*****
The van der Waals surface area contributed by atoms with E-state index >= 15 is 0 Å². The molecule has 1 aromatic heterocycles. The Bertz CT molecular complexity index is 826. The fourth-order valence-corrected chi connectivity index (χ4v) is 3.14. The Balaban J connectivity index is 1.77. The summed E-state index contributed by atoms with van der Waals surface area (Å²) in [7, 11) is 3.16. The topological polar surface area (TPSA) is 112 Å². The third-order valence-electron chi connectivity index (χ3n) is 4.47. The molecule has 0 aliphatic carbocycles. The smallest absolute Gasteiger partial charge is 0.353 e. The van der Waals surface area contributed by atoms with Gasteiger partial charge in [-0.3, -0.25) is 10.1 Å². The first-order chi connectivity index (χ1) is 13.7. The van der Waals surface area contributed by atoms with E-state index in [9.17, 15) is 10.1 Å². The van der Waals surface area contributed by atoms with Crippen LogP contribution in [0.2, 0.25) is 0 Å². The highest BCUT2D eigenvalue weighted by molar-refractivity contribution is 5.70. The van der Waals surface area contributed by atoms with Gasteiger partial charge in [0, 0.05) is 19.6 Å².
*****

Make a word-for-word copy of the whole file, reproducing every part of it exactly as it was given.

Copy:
The van der Waals surface area contributed by atoms with E-state index >= 15 is 0 Å². The molecule has 1 aromatic heterocycles. The Bertz CT molecular complexity index is 826. The fourth-order valence-corrected chi connectivity index (χ4v) is 3.14. The Balaban J connectivity index is 1.77. The summed E-state index contributed by atoms with van der Waals surface area (Å²) in [7, 11) is 3.16. The topological polar surface area (TPSA) is 112 Å². The third-order valence-electron chi connectivity index (χ3n) is 4.47. The molecule has 0 aliphatic carbocycles. The smallest absolute Gasteiger partial charge is 0.353 e. The van der Waals surface area contributed by atoms with Gasteiger partial charge in [-0.3, -0.25) is 10.1 Å². The first-order chi connectivity index (χ1) is 13.7. The van der Waals surface area contributed by atoms with E-state index in [9.17, 15) is 10.1 Å². The van der Waals surface area contributed by atoms with Crippen LogP contribution in [0.2, 0.25) is 0 Å². The highest BCUT2D eigenvalue weighted by molar-refractivity contribution is 5.70. The van der Waals surface area contributed by atoms with Gasteiger partial charge in [0, 0.05) is 19.6 Å².